Cancers of the head and the neck are a related group of cancers involving the lip and the oral cavity, the pharynx, and the larynx.[5] From an anatomic aspect, the oral cavity and the oropharynx are distinct areas; however, there are some differences between these definitions in different databases. Therefore, complete distinction between the oral cavity and the oropharynx may not be possible.[6]

The fifth version of Global Cancer Incidence, Mortality and Prevalence (GLOBACAN) estimated more than 550,000 new cases of cancer of the head and the neck in 2012 that accounted for more than 4% of all the cancers. In addition, it was estimated that more than 300,000 people died worldwide from these types of cancers in that year.[2],[7]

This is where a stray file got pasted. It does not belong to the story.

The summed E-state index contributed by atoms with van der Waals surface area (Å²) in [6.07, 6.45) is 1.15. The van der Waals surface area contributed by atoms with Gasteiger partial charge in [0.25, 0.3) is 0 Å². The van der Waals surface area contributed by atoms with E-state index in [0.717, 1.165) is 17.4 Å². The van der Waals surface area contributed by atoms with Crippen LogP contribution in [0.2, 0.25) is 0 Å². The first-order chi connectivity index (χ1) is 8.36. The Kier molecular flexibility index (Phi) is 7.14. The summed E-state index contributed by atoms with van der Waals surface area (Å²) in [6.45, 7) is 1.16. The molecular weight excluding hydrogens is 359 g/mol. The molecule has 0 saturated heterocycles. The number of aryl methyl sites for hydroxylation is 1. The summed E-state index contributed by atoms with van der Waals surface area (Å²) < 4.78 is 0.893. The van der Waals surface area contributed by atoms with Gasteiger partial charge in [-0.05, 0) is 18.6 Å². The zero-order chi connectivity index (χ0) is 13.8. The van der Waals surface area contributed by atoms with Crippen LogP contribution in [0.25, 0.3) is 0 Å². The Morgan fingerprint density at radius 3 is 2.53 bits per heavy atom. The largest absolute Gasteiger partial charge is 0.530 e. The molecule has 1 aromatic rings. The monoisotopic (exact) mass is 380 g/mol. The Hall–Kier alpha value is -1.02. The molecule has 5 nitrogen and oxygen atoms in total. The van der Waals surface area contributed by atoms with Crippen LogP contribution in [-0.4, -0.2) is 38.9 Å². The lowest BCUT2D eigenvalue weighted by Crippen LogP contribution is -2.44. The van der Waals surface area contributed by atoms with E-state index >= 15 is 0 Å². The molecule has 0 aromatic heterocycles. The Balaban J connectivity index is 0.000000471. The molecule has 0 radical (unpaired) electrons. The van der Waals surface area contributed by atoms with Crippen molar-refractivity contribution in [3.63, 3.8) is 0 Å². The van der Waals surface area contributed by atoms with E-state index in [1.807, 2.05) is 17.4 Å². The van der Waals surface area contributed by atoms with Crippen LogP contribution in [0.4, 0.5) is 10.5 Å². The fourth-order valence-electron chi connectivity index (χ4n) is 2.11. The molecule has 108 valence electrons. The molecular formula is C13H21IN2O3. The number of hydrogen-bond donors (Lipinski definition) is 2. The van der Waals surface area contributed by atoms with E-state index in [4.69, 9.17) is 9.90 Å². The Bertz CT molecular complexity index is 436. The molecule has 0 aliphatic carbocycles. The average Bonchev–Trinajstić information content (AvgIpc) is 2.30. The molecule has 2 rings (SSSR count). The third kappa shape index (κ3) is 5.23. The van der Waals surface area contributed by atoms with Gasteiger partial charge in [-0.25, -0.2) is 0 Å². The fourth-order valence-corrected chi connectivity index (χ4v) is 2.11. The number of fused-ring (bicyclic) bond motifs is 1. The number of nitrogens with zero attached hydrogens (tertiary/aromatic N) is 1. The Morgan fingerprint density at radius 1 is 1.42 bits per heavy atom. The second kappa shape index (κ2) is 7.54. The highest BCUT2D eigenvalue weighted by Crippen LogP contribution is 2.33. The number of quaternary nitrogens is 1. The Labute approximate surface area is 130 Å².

WHO categorized the five continents into six regions including the African region, region of the Americas, Southeast Asia, the European region, the East Mediterranean region, and the West Pacific region. The incidence and mortality of each type of cancer varied widely in each region, including cancer of the head and the neck.[8] Recently, an evaluation by GLOBACAN found the highest age-standardized rate (ASR) for cancer of the lip/oral cavity and other pharyngeal cancers in the Southeast Asia region (6.4 and 3.6 per 100,000 people, respectively) and 4.6 and 1.1 ASR World (W), respectively, for the Eastern Mediterranean region; however, this rate was the lowest for the Western Pacific region (2.0 and 0.8, respectively).[6]